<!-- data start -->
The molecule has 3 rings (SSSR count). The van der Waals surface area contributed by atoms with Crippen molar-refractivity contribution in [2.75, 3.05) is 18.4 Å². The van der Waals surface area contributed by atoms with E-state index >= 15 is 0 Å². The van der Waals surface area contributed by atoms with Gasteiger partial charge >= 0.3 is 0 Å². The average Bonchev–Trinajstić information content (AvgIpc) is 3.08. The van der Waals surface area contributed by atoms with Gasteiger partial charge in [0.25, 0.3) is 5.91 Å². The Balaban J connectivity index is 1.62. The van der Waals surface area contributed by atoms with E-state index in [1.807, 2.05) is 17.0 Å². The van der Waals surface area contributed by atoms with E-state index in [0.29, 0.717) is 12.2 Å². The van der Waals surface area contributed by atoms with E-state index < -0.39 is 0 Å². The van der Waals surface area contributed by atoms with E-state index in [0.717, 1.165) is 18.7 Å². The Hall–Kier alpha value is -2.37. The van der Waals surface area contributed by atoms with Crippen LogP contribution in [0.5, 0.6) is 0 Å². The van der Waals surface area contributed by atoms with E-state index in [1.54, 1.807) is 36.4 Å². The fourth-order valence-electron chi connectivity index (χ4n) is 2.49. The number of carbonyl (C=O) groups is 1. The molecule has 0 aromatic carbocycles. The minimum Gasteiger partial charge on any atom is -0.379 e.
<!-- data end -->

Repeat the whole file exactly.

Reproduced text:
The molecule has 3 rings (SSSR count). The van der Waals surface area contributed by atoms with Crippen molar-refractivity contribution in [2.75, 3.05) is 18.4 Å². The van der Waals surface area contributed by atoms with E-state index >= 15 is 0 Å². The van der Waals surface area contributed by atoms with Gasteiger partial charge >= 0.3 is 0 Å². The average Bonchev–Trinajstić information content (AvgIpc) is 3.08. The van der Waals surface area contributed by atoms with Gasteiger partial charge in [0.25, 0.3) is 5.91 Å². The Balaban J connectivity index is 1.62. The van der Waals surface area contributed by atoms with E-state index in [1.807, 2.05) is 17.0 Å². The van der Waals surface area contributed by atoms with E-state index in [0.29, 0.717) is 12.2 Å². The van der Waals surface area contributed by atoms with E-state index < -0.39 is 0 Å². The van der Waals surface area contributed by atoms with E-state index in [0.717, 1.165) is 18.7 Å². The Hall–Kier alpha value is -2.37. The van der Waals surface area contributed by atoms with Crippen LogP contribution in [0.5, 0.6) is 0 Å². The van der Waals surface area contributed by atoms with E-state index in [1.54, 1.807) is 36.4 Å². The fourth-order valence-electron chi connectivity index (χ4n) is 2.49. The number of carbonyl (C=O) groups is 1. The molecule has 0 aromatic carbocycles. The minimum Gasteiger partial charge on any atom is -0.379 e.